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2 new developments in drama over political redistricting

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There were a couple of big developments Wednesday in the ongoing drama surrounding California’s new political district maps.

The secretary of state said there are enough signatures to send a Republican-led referendum effort to overturn state Senate maps onto the next stage -- the verification of those signatures. If at least 504,760 of them are found to be valid, the matter will be put to voters in November.

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There is considerable debate, however, about whether the maps drawn earlier this year by the California Citizens Redistricting Commission would be used for next year’s elections until voters could get their say.

The signatures were collected by Republican activists, aided by donations totaling $2.5 million. As of late afternoon Wednesday, nearly 700,000 signatures had been reported to the secretary of state, with some counties yet to turn in their numbers.

Also Wednesday, a separate group of Republicans, including former Rep. George Radanovich, filed suit in federal court, alleging that the commission’s congressional district maps violate the U.S. Constitution and the federal Voting Rights Act.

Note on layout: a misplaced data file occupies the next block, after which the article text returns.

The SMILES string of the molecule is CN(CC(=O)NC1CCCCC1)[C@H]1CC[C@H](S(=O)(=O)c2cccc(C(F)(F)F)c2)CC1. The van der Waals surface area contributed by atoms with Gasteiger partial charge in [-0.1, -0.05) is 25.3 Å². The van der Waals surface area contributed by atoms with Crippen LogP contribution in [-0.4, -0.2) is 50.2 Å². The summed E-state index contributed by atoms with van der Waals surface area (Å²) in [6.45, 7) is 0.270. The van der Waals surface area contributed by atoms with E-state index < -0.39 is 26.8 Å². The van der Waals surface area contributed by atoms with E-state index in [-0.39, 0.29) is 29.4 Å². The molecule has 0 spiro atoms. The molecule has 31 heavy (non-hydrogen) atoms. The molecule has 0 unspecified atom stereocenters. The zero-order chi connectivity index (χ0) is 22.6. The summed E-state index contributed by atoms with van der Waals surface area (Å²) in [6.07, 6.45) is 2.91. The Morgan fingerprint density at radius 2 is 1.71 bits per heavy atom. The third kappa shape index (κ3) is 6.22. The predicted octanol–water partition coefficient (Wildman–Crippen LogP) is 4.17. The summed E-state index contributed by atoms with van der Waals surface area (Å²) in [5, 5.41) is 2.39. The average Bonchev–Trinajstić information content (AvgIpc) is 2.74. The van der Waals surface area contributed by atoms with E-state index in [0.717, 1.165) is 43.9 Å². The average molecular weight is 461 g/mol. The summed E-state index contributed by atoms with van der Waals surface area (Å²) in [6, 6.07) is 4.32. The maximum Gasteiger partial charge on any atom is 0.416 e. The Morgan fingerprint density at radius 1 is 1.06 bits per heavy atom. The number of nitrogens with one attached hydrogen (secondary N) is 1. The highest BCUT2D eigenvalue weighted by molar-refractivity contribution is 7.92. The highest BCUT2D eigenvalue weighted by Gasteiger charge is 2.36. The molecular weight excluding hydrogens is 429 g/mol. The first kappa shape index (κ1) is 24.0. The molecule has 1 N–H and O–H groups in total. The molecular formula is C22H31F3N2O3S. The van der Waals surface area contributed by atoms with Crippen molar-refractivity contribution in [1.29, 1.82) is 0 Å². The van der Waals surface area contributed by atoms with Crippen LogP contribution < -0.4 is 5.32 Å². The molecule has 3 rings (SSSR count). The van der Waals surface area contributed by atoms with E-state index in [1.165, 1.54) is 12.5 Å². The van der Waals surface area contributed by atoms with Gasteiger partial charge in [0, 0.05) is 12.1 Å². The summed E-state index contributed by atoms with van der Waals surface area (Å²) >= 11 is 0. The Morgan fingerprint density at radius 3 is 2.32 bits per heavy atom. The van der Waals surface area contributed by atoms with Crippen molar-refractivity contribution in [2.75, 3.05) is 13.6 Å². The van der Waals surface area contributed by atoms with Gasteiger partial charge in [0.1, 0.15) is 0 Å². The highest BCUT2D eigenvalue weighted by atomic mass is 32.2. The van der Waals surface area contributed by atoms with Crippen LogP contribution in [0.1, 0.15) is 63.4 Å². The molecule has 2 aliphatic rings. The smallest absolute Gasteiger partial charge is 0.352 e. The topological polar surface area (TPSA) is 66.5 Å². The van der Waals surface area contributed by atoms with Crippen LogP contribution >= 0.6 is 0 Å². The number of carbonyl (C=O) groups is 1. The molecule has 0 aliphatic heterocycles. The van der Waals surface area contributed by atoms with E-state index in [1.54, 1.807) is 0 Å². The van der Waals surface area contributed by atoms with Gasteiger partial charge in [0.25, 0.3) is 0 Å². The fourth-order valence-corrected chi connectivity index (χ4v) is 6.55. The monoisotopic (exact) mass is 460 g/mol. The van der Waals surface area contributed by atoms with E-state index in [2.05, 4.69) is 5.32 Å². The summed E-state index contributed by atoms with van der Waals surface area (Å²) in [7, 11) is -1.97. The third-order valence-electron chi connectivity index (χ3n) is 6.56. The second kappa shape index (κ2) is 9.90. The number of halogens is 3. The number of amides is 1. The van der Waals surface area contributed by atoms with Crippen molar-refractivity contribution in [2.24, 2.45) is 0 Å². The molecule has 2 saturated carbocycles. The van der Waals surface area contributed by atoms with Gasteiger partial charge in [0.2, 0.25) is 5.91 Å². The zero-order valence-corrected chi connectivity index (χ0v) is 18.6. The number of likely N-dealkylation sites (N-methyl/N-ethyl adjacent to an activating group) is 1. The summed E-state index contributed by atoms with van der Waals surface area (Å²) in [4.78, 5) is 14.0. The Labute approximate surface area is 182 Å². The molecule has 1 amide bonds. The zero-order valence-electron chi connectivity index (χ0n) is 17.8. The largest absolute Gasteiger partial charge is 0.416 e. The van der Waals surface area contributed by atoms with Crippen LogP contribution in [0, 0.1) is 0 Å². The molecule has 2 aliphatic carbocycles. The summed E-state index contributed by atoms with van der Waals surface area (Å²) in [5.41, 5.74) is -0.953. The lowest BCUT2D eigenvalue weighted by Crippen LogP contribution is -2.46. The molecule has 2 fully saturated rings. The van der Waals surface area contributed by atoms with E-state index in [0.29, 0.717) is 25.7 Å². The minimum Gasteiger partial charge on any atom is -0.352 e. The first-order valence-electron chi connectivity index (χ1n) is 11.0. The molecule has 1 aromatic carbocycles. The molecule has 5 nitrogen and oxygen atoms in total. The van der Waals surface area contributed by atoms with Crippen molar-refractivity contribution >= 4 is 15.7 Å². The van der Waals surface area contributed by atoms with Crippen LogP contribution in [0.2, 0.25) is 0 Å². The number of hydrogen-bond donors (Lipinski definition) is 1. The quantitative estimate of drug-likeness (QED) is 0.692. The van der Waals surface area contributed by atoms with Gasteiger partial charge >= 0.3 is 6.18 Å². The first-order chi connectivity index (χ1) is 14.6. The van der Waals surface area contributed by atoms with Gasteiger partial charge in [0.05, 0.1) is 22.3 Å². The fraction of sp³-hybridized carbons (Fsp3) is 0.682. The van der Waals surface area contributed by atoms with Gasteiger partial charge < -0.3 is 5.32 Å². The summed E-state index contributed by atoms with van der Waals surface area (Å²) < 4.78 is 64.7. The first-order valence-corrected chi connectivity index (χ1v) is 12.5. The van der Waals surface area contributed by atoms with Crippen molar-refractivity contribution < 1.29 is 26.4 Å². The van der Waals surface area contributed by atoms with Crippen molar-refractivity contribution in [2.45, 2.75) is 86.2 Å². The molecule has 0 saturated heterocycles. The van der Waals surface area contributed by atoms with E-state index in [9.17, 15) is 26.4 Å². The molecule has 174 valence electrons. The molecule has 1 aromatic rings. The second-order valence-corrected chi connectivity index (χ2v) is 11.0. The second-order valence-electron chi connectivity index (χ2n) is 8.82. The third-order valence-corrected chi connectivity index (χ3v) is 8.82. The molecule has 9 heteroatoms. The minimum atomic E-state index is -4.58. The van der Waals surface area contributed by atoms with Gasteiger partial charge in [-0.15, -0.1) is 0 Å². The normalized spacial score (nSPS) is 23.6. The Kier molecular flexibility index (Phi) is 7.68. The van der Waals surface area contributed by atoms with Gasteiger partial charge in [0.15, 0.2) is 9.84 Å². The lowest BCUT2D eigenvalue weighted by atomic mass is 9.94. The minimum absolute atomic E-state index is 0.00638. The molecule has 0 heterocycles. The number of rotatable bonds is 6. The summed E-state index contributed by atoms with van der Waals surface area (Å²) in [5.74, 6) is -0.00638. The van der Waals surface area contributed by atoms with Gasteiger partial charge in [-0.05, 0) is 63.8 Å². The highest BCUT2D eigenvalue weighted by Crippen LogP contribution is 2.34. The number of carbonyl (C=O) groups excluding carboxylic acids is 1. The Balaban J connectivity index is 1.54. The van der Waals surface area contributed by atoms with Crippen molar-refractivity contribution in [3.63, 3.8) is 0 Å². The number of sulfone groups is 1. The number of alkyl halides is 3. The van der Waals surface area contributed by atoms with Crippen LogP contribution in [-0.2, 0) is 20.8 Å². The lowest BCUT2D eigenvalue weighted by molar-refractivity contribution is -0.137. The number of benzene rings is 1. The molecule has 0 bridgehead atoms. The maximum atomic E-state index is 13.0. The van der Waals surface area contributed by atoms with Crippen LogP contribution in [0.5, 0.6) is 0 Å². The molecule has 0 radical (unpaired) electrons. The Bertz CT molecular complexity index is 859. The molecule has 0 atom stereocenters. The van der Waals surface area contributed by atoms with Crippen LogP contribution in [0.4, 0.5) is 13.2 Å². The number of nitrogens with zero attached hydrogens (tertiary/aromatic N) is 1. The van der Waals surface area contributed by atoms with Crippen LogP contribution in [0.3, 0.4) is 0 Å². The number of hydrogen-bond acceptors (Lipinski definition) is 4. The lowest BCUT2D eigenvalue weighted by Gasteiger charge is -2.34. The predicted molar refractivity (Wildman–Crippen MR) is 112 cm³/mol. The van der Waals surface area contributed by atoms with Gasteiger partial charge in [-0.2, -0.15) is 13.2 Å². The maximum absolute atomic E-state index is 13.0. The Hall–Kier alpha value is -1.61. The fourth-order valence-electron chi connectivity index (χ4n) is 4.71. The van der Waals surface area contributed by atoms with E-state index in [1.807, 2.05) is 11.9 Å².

The case, filed in the Central District of California, “provides irrefutable evidence” that the commission “intentionally ignored federal law” in drawing the new districts, Radanovich said in a statement announcing the suit.

In response to earlier suits filed in the California Supreme Court against the Senate and congressional districts, the commission vigorously defended its work, saying the process was open, fair and consistent with federal law and with the wishes expressed by voters in creating the commission to draw political districts instead of lawmakers.

The state high court unanimously rejected both suits last month.

-- Jean Merl

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